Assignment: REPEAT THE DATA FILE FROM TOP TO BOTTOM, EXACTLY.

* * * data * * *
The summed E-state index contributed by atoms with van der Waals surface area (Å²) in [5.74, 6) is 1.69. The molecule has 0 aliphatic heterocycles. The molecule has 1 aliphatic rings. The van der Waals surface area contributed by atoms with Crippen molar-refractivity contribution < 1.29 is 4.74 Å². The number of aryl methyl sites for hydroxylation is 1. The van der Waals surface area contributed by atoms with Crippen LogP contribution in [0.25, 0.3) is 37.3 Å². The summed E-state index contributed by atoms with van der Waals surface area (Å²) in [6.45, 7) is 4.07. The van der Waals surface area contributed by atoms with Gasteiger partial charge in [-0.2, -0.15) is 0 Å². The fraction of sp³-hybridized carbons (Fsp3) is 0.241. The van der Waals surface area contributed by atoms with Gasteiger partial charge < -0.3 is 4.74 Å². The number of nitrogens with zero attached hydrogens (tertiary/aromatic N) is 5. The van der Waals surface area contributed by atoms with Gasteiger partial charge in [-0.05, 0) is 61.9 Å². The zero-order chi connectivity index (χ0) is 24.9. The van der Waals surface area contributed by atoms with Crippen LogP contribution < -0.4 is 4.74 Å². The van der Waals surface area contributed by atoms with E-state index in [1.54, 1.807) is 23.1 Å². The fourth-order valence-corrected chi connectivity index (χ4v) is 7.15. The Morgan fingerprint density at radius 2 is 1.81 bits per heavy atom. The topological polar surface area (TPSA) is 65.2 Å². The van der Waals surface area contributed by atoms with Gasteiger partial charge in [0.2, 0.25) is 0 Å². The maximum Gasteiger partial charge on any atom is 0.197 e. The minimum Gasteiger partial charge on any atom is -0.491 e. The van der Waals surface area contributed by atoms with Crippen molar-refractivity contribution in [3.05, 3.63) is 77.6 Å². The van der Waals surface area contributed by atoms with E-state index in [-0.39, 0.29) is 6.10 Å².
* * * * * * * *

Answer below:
The summed E-state index contributed by atoms with van der Waals surface area (Å²) in [5.74, 6) is 1.69. The molecule has 0 aliphatic heterocycles. The molecule has 1 aliphatic rings. The van der Waals surface area contributed by atoms with Crippen molar-refractivity contribution < 1.29 is 4.74 Å². The number of aryl methyl sites for hydroxylation is 1. The van der Waals surface area contributed by atoms with Crippen LogP contribution in [0.25, 0.3) is 37.3 Å². The summed E-state index contributed by atoms with van der Waals surface area (Å²) in [6.45, 7) is 4.07. The van der Waals surface area contributed by atoms with Gasteiger partial charge in [-0.2, -0.15) is 0 Å². The fraction of sp³-hybridized carbons (Fsp3) is 0.241. The van der Waals surface area contributed by atoms with Gasteiger partial charge < -0.3 is 4.74 Å². The number of nitrogens with zero attached hydrogens (tertiary/aromatic N) is 5. The van der Waals surface area contributed by atoms with Gasteiger partial charge in [-0.05, 0) is 61.9 Å². The zero-order chi connectivity index (χ0) is 24.9. The van der Waals surface area contributed by atoms with Crippen LogP contribution < -0.4 is 4.74 Å². The van der Waals surface area contributed by atoms with E-state index in [1.54, 1.807) is 23.1 Å². The fourth-order valence-corrected chi connectivity index (χ4v) is 7.15. The Morgan fingerprint density at radius 2 is 1.81 bits per heavy atom. The topological polar surface area (TPSA) is 65.2 Å². The van der Waals surface area contributed by atoms with Gasteiger partial charge in [0.2, 0.25) is 0 Å². The maximum Gasteiger partial charge on any atom is 0.197 e. The minimum Gasteiger partial charge on any atom is -0.491 e. The van der Waals surface area contributed by atoms with Crippen molar-refractivity contribution in [3.05, 3.63) is 77.6 Å². The van der Waals surface area contributed by atoms with E-state index in [-0.39, 0.29) is 6.10 Å².